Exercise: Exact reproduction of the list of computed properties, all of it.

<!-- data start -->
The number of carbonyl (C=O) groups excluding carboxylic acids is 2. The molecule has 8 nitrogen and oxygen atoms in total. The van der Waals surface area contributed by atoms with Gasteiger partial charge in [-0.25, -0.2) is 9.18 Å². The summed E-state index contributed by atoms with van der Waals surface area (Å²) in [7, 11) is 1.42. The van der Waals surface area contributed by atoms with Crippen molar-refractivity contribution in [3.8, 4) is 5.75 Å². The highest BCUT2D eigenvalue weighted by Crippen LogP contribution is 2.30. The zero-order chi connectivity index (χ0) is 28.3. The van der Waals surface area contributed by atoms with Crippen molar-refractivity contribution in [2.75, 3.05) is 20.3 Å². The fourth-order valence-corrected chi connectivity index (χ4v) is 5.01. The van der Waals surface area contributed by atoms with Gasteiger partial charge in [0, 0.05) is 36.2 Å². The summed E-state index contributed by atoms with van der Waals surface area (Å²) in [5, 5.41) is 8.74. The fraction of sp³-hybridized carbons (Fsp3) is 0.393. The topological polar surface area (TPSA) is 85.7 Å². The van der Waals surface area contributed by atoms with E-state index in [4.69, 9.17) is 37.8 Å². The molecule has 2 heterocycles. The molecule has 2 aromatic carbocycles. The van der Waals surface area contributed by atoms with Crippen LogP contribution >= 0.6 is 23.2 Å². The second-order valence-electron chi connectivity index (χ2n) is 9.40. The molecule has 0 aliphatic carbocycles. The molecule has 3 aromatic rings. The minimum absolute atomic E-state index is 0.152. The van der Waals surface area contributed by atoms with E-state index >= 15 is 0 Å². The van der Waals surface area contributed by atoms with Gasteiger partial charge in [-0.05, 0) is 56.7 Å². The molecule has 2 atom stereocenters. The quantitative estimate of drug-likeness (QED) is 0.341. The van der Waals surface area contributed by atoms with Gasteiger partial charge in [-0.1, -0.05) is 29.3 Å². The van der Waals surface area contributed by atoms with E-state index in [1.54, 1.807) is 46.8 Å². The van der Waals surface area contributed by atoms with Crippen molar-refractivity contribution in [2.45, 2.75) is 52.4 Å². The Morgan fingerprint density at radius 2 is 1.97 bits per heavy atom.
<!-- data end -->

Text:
The number of carbonyl (C=O) groups excluding carboxylic acids is 2. The molecule has 8 nitrogen and oxygen atoms in total. The van der Waals surface area contributed by atoms with Gasteiger partial charge in [-0.25, -0.2) is 9.18 Å². The summed E-state index contributed by atoms with van der Waals surface area (Å²) in [7, 11) is 1.42. The van der Waals surface area contributed by atoms with Crippen molar-refractivity contribution in [3.8, 4) is 5.75 Å². The highest BCUT2D eigenvalue weighted by Crippen LogP contribution is 2.30. The zero-order chi connectivity index (χ0) is 28.3. The van der Waals surface area contributed by atoms with Crippen molar-refractivity contribution in [2.75, 3.05) is 20.3 Å². The fourth-order valence-corrected chi connectivity index (χ4v) is 5.01. The van der Waals surface area contributed by atoms with Gasteiger partial charge in [0, 0.05) is 36.2 Å². The summed E-state index contributed by atoms with van der Waals surface area (Å²) in [5, 5.41) is 8.74. The fraction of sp³-hybridized carbons (Fsp3) is 0.393. The topological polar surface area (TPSA) is 85.7 Å². The van der Waals surface area contributed by atoms with E-state index in [4.69, 9.17) is 37.8 Å². The molecule has 2 heterocycles. The molecule has 2 aromatic carbocycles. The van der Waals surface area contributed by atoms with Crippen LogP contribution >= 0.6 is 23.2 Å². The second-order valence-electron chi connectivity index (χ2n) is 9.40. The molecule has 0 aliphatic carbocycles. The molecule has 3 aromatic rings. The minimum absolute atomic E-state index is 0.152. The van der Waals surface area contributed by atoms with E-state index >= 15 is 0 Å². The van der Waals surface area contributed by atoms with Gasteiger partial charge in [-0.05, 0) is 56.7 Å². The molecule has 2 atom stereocenters. The quantitative estimate of drug-likeness (QED) is 0.341. The van der Waals surface area contributed by atoms with Gasteiger partial charge in [-0.1, -0.05) is 29.3 Å². The van der Waals surface area contributed by atoms with E-state index in [1.54, 1.807) is 46.8 Å². The van der Waals surface area contributed by atoms with Crippen molar-refractivity contribution in [2.45, 2.75) is 52.4 Å². The Morgan fingerprint density at radius 2 is 1.97 bits per heavy atom.